Diabetes Care Launches Annual Symposium Showcasing State-of-the-Art, Leading Diabetes Research
Journal To Publish Studies, Articles Presented in Special Section of July Issue
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Researchers representing six teams whose work will be published in a special section of the July issue of Diabetes Care, the journal of the American Diabetes Association, presented their findings on a wide range of landmark diabetes trials and innovative, clinical and translational studies challenging current paradigms of diabetes treatment and evolving clinical management strategies, during the first-ever Diabetes Care Symposium at the American Diabetes Association’s 72nd Scientific Sessions®.
The manuscripts were selected from 150 articles submitted for consideration for the Symposium, which will become an annual event at the Association’s scientific meetings, held each year to make public the latest research on diabetes prevention and treatment from around the world. Researchers may begin submitting manuscripts for consideration for next year’s Symposium in the fall.
“The Symposium gives us the opportunity to highlight some of the truly innovative and ground-breaking research being published in Diabetes Care, and is part of our ongoing efforts to remain on the cutting edge of science and technology,” said Diabetes Care Editor William T. Cefalu, MD, who is also Associate Executive Director of Clinical Research at Pennington Biomedical Research Center in Baton Rouge, LA. “It is part of a number of new initiatives for the journal which now includes easy access for data dissemination. Specifically, the Association has implemented a free, monthly podcast highlighting research published in Diabetes Care, Clinical Diabetes and Diabetes Spectrum, the Association’s three medical journals, and the creation of mobile-optimized websites for viewing these journals on smart phones and other mobile devices.”
The Association also recently launched an ADA Journals Facebook page and Twitter profile (@ADA_Journals) to provide researchers with additional vehicles for promoting and disseminating their research via social media. These and other changes are outlined in an editorial by Cefalu published in the July issue of Diabetes Care.
The six studies highlighted in oral presentations at the Symposium included:
- “Intensive Blood Pressure Treatment Does Not Improve Cardiovascular Outcomes in Centrally Obese Hypertensive Persons with Diabetes (The ACCORD Blood Pressure Trial),” which found that intensively lowering blood pressure versus standard treatment resulted in no improvement in cardiovascular risk for people with type 2 diabetes.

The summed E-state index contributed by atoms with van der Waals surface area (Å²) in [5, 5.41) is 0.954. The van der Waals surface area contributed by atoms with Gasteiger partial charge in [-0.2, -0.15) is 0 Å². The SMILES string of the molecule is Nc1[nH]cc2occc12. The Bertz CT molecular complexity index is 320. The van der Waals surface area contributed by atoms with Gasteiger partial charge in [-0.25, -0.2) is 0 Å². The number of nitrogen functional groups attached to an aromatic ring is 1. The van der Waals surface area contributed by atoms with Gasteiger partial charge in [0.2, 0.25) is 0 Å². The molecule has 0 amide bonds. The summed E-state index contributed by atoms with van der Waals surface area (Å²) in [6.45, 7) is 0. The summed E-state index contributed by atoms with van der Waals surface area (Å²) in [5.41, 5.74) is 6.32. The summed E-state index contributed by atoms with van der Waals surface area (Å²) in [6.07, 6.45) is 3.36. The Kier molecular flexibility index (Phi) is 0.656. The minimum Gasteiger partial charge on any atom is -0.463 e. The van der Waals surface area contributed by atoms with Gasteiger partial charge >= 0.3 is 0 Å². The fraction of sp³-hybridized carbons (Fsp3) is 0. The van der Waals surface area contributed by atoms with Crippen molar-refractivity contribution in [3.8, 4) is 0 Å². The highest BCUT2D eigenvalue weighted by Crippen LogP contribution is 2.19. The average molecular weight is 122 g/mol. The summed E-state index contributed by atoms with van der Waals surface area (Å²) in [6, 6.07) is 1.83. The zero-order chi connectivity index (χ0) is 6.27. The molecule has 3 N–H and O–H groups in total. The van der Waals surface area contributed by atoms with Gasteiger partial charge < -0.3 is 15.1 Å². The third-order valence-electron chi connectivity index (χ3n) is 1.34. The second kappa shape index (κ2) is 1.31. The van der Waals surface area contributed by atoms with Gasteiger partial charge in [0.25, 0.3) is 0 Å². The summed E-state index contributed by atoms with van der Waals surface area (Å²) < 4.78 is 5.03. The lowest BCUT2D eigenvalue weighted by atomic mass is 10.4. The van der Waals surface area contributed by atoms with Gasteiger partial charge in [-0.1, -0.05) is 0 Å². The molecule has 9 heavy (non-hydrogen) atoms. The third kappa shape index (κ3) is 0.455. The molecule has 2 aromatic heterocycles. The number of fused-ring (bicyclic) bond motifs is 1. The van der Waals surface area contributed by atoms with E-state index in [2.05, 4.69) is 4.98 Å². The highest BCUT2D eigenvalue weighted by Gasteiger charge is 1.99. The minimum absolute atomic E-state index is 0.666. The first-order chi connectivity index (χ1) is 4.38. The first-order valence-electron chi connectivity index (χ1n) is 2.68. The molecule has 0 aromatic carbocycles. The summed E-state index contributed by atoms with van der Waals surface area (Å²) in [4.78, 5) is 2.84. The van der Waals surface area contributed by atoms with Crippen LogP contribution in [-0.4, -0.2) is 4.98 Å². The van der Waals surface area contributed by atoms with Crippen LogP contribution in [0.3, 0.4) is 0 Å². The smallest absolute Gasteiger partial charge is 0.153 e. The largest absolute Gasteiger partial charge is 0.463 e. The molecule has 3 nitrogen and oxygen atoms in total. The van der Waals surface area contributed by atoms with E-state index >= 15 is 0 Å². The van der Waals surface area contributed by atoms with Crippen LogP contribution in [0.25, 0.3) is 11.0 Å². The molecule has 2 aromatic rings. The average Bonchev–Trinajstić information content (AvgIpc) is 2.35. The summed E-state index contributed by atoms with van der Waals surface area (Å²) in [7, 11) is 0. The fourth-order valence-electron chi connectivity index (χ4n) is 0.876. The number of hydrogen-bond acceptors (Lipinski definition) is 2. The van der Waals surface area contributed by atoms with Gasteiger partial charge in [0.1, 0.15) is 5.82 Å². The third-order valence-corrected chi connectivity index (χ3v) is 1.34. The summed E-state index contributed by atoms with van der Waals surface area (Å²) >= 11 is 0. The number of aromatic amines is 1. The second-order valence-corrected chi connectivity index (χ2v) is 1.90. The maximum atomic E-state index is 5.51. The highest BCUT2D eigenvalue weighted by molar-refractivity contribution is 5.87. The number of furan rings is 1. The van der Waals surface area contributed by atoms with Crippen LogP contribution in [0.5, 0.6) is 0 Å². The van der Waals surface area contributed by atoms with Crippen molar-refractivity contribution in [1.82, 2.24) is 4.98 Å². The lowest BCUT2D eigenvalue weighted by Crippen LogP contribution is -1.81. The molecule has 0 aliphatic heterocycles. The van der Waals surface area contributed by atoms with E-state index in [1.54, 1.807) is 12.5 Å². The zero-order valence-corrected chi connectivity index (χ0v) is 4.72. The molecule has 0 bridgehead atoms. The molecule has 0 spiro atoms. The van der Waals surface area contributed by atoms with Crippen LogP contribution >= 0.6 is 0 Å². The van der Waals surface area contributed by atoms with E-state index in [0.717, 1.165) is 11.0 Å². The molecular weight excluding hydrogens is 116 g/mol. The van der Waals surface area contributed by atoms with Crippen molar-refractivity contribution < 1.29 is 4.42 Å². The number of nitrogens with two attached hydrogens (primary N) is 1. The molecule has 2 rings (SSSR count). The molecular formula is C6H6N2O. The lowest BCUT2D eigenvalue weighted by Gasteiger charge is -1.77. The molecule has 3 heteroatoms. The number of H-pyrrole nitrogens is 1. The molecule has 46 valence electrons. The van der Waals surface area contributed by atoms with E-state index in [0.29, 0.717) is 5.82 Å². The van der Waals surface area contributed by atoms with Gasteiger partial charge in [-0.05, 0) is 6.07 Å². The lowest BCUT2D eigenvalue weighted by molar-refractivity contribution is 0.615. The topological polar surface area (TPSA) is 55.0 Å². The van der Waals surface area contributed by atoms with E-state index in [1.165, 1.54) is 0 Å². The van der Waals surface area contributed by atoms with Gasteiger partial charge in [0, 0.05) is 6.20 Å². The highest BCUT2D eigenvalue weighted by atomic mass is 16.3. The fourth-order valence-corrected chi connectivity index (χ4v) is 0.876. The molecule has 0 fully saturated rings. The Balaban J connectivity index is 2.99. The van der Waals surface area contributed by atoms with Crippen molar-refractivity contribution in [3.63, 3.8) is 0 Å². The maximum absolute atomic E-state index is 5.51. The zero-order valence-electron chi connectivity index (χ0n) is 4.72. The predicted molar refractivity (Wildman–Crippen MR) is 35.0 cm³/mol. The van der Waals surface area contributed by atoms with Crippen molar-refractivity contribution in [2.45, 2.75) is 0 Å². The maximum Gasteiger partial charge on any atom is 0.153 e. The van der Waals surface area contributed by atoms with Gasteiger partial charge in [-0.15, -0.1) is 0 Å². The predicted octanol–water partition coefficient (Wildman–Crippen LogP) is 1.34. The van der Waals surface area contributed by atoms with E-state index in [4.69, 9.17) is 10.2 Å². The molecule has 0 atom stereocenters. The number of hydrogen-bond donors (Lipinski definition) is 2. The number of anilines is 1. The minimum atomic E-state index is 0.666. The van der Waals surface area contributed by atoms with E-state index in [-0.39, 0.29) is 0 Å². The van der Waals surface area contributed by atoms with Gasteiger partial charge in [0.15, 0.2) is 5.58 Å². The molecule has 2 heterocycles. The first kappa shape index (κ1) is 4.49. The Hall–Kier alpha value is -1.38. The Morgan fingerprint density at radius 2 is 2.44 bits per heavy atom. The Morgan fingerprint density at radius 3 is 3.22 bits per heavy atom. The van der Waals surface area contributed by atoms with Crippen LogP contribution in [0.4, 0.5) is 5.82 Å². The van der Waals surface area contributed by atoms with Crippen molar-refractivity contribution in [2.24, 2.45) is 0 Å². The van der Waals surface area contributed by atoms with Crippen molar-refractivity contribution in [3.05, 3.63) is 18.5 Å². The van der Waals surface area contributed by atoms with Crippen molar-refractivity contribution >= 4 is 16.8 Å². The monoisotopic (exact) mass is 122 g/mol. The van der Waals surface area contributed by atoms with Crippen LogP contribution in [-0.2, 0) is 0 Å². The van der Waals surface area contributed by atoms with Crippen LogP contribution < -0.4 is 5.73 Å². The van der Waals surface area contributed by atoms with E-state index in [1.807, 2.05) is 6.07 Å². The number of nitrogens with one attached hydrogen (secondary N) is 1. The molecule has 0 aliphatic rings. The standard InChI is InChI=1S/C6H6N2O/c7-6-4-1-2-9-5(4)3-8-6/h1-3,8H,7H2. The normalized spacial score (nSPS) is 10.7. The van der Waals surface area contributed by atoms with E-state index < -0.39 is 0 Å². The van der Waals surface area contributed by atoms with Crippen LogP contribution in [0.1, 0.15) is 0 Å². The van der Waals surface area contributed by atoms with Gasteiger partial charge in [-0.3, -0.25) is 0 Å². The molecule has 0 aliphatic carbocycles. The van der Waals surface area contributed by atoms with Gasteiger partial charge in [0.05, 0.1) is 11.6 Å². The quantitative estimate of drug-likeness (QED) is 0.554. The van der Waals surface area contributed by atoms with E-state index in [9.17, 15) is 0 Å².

- “Diabetic Ketoacidosis at Diagnosis Influences Complete Remission After Treatment of Hematopoietic Stem Cell Transplantation in Adolescents with Type 1 Diabetes,” which found autologous nonmyeloablative hematopoietic stem cell transplantation to be an effective long-term treatment of insulin dependence with greater efficacy achieved in patients without ketoacidosis at diagnosis.
- “Beta Cell Function Preservation After 3.5 Years of Intensive Diabetes Therapy,” which found that pancreatic (Beta-cell) function can be preserved for at least 3.5 years with early and intensive therapy for type 2 diabetes with either insulin or triple oral therapy (metformin, glyburide and pioglitazone) after an initial 3-month insulin-based treatment.
- “Effects of Gastric Bypass Surgery in Patients with Type 2 Diabetes and Only Mild Obesity,” which found that this type of surgery was a safe and effective means of reducing A1C and associated co-morbidities, such as cardiovascular risk, in those who had type 2 diabetes but were only mildly obese. The lower BMI cutpoint for surgery was also discussed in a commentary in the journal.
- “Liver Fat is Reduced by an Isoenergetic MUFA Diet in a Controlled, Randomized Study in Type 2 Diabetes Patients,” which found that an isocaloric diet enriched in monounsaturated fatty acids (commonly thought to be healthy fats and found in foods such as olive oil and avocados) compared to a diet higher in carbohydrate and fiber was associated with a clinically relevant reduction of hepatic fat content in type 2 diabetes, suggesting that this should be considered for the nutritional management of people with type 2 diabetes and fatty liver disease.
- “Improving Outcomes in Clinical Islet Transplantation: 1999-2010,” which found that there was steady improvement in primary outcomes of islet transplantation in recipients transplanted in 2007-2010 compared to those transplanted in 1999-2006, with fewer islet infusions.
Diabetes Care Symposium: Sunday June 10, 2:15 p.m., Grand Ballroom B
Diabetes Care, published by the American Diabetes Association, is the leading peer-reviewed journal of clinical research into one of the nation’s leading causes of death by disease. Diabetes also is a leading cause of heart disease and stroke, as well as the leading cause of adult blindness, kidney failure, and non-traumatic amputations.
The American Diabetes Association is leading the fight to Stop Diabetes and its deadly consequences and fighting for those affected by diabetes. The Association funds research to prevent, cure and manage diabetes; delivers services to hundreds of communities; provides objective and credible information; and gives voice to those denied their rights because of diabetes. Founded in 1940, our mission is to prevent and cure diabetes and to improve the lives of all people affected by diabetes. For more information please call the American Diabetes Association at 1-800-DIABETES (1-800-342-2383) or visit www.diabetes.org. Information from both these sources is available in English and Spanish.
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